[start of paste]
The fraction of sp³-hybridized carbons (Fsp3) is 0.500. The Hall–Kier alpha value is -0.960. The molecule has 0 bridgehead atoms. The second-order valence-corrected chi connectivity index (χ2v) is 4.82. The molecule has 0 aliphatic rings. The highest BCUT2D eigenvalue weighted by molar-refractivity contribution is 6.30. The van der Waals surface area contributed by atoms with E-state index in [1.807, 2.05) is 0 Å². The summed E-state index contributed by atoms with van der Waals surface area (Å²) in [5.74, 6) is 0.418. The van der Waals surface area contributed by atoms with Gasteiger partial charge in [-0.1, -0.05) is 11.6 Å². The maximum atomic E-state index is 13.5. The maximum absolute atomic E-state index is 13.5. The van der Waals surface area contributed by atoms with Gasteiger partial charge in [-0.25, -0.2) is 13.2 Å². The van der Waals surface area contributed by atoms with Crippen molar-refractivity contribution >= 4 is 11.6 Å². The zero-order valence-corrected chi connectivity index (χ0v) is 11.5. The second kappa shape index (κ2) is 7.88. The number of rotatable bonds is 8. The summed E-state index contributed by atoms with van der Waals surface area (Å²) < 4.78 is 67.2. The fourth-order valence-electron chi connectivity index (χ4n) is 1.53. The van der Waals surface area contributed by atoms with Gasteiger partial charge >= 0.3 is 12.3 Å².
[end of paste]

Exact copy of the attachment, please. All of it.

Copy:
The fraction of sp³-hybridized carbons (Fsp3) is 0.500. The Hall–Kier alpha value is -0.960. The molecule has 0 bridgehead atoms. The second-order valence-corrected chi connectivity index (χ2v) is 4.82. The molecule has 0 aliphatic rings. The highest BCUT2D eigenvalue weighted by molar-refractivity contribution is 6.30. The van der Waals surface area contributed by atoms with E-state index in [1.807, 2.05) is 0 Å². The summed E-state index contributed by atoms with van der Waals surface area (Å²) in [5.74, 6) is 0.418. The van der Waals surface area contributed by atoms with Gasteiger partial charge in [-0.1, -0.05) is 11.6 Å². The maximum atomic E-state index is 13.5. The maximum absolute atomic E-state index is 13.5. The van der Waals surface area contributed by atoms with Gasteiger partial charge in [-0.25, -0.2) is 13.2 Å². The van der Waals surface area contributed by atoms with Crippen molar-refractivity contribution >= 4 is 11.6 Å². The zero-order valence-corrected chi connectivity index (χ0v) is 11.5. The second kappa shape index (κ2) is 7.88. The number of rotatable bonds is 8. The summed E-state index contributed by atoms with van der Waals surface area (Å²) < 4.78 is 67.2. The fourth-order valence-electron chi connectivity index (χ4n) is 1.53. The van der Waals surface area contributed by atoms with Gasteiger partial charge >= 0.3 is 12.3 Å².